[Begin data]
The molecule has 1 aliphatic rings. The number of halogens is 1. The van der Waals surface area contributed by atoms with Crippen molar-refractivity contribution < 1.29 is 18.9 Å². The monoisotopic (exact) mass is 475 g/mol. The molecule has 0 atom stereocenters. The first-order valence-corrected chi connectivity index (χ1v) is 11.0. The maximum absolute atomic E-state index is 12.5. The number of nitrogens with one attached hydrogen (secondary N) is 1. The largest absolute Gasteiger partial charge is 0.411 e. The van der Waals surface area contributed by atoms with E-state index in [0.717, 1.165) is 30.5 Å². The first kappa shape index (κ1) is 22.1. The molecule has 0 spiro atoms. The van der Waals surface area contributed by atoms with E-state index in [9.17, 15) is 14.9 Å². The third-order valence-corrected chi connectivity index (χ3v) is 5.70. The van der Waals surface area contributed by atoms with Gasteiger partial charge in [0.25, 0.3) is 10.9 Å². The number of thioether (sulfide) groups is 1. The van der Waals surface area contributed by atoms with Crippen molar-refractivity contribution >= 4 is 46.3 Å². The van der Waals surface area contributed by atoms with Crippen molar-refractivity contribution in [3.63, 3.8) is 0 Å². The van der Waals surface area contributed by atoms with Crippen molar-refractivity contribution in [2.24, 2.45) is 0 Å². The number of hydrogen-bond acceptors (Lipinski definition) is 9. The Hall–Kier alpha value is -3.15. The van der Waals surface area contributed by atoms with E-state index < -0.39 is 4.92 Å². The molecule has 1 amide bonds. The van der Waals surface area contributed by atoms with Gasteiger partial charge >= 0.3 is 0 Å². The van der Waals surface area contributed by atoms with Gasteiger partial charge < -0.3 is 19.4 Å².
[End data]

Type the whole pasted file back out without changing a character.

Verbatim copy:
The molecule has 1 aliphatic rings. The number of halogens is 1. The van der Waals surface area contributed by atoms with Crippen molar-refractivity contribution < 1.29 is 18.9 Å². The monoisotopic (exact) mass is 475 g/mol. The molecule has 0 atom stereocenters. The first-order valence-corrected chi connectivity index (χ1v) is 11.0. The maximum absolute atomic E-state index is 12.5. The number of nitrogens with one attached hydrogen (secondary N) is 1. The largest absolute Gasteiger partial charge is 0.411 e. The van der Waals surface area contributed by atoms with E-state index in [0.717, 1.165) is 30.5 Å². The first kappa shape index (κ1) is 22.1. The molecule has 0 spiro atoms. The van der Waals surface area contributed by atoms with E-state index in [9.17, 15) is 14.9 Å². The third-order valence-corrected chi connectivity index (χ3v) is 5.70. The van der Waals surface area contributed by atoms with Gasteiger partial charge in [0.25, 0.3) is 10.9 Å². The number of thioether (sulfide) groups is 1. The van der Waals surface area contributed by atoms with Crippen molar-refractivity contribution >= 4 is 46.3 Å². The van der Waals surface area contributed by atoms with Crippen molar-refractivity contribution in [3.63, 3.8) is 0 Å². The van der Waals surface area contributed by atoms with Crippen molar-refractivity contribution in [2.24, 2.45) is 0 Å². The number of hydrogen-bond acceptors (Lipinski definition) is 9. The Hall–Kier alpha value is -3.15. The van der Waals surface area contributed by atoms with E-state index < -0.39 is 4.92 Å². The molecule has 1 amide bonds. The van der Waals surface area contributed by atoms with Gasteiger partial charge >= 0.3 is 0 Å². The van der Waals surface area contributed by atoms with Gasteiger partial charge < -0.3 is 19.4 Å².